When you learn PHP from WordPress as I (and probably many other people) did, you just assume that all the idiosyncrasies and illogicalities are par for the course when building a CMS-driven site. It’s taken me several years to realise that it doesn’t have to be like this. In fact, it wasn’t really until I started learning more about OO principles and working with frameworks that I started looking at WP in a different light. Why is every instance of every model treated like a post? Why can’t I extend the functionality of a post type without writing a whole mess of hooks, filters and functional code into a file that isn’t semantically related to that post in any way?
These may sound like the gripes of someone whose needs will never be met by something like WordPress, but the lack of fundamental logic that gives rise to the above issues is what makes WordPress problematic for developers at all levels. And because the crossover on the venn diagram of ‘people who know good application development practises’ and ‘people who build sites in WordPress’ is such a thin sliver, it just trundles along in its current hokey state, baffling both the unseasoned and the proficient developer alike.
As expected, this generated a lively discussion on Hacker News.
Now, I’ve used WordPress on-and-off ever since it was still called b2 cafelog, but I wouldn’t consider myself a WordPress developer. But still, looking at it mostly from the outside, it is clear that many of the issues WordPress users and developers face today result from technical debt accruing from bad architectural decisions done a decade ago, and the missing will to correct those.
WordPress is still undergoing a transition from a blogging platform to a general-purpose CMS. The changes this requires mean that without a sound architecture, the problems with the underlaying engine will only become exacerbated.
This is not something unique to WordPress. Many popular CMSs, including Drupal and TYPO3 have been suffering from the same problem. We all in the open source CMS community have been there. The difference however is that these projects have identified this issue, and have taken steps to correct it.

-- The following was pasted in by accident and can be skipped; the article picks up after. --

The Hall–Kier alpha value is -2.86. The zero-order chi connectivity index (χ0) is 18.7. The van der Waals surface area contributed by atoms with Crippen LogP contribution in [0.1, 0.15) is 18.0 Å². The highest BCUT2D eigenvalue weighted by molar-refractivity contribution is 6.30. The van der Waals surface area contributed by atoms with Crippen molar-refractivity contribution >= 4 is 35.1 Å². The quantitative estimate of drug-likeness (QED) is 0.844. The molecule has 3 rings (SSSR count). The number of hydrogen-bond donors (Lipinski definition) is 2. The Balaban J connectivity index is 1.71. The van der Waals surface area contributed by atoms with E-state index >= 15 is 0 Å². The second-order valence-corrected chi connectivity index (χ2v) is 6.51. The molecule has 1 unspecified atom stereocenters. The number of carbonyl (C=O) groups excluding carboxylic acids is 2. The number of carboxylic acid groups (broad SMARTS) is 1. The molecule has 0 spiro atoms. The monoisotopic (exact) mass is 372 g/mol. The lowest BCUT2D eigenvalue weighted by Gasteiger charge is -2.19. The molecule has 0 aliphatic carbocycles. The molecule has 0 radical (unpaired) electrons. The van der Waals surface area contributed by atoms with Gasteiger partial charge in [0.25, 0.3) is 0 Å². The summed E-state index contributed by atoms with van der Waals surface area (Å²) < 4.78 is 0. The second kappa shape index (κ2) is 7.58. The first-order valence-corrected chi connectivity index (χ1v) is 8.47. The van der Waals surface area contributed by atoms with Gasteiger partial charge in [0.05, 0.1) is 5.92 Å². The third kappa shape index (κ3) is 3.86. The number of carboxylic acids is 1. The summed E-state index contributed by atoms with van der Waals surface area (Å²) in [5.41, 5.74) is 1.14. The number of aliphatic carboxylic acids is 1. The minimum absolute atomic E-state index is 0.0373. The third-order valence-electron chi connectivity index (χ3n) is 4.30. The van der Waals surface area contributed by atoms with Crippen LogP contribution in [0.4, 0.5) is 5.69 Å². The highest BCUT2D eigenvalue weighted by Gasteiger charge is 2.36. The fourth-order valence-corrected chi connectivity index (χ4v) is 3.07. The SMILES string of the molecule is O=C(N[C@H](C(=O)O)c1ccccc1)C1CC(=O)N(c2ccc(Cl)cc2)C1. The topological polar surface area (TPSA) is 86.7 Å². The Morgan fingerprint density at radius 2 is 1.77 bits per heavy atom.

The reason why CMSs become so messy is because they all try to be so many things at once. A CMS is a web framework, a CMS is a web editing tool, and a CMS is a content store. But each of these are in reality their own, specialized areas, and so the principle of separation of concerns tells us that they should be handled by separate pieces of software.
I wrote a still-popular post titled Decoupling Content Management two years ago to argue just that. Projects like PHPCR and Create.js have since then sprung up to move that from idea to practice, and have already been adopted by many CMSs.
In nutshell, the transition I want CMSs — WordPress included — to make is this:
Here is my talk on the subject from JS.everywhere in Paris late last year:
We also talk about the cross-CMS collaboration this enables in the TYPO3 Neos launch video.
Think about it, developers from Midgard CMS and TYPO3 working together and sharing substantial parts of the user interface codebase, while still enabling each project to retain a unique look-and-feel!
Over the past two years I’ve given tens of talks about Decoupled Content Management in various developer and CMS conferences. In these events I’ve talked with a lot of developers from various different CMSs from both the open source and proprietary worlds. But despite its popularity, WordPress core developers have been absent.
Symfony activist Lukas Smith has noticed the same:
I think the first step would be that the WordPress core developers start to mingle with the PHP community. I simply have not met a single WordPress core developer at any PHP conference and I tend to go to 6-10 a year in various countries around the world.
I have also not seen any WordPress core dev participate on an php-src internals discussion let alone something like the Framework Interoperability Group that outs out the PSRs.
But without communication the chances of collaboration are low and without collaboration imho its going to be hard for WordPress to identify and assess the potential for new directions.
While WordPress is still the top dog of the CMS world, it is a precarious position that shouldn’t lull them into complacency. The web moves forward, things change, and all technical debt must be paid eventually. And that is what can fatally slow down a project.
Solving the architectural issues is a big amount of work, and so I would start by examining how other projects like Drupal have made their transition. The part Symfony components to the rescue of your PHP projects of my Symfony Live Paris liveblog is a good place to start.
For WordPress, like for any PHP content management system, my secret agenda for PHP CMSs should apply. If you’re a WordPress core developer, I’d love to chat about how to move forward.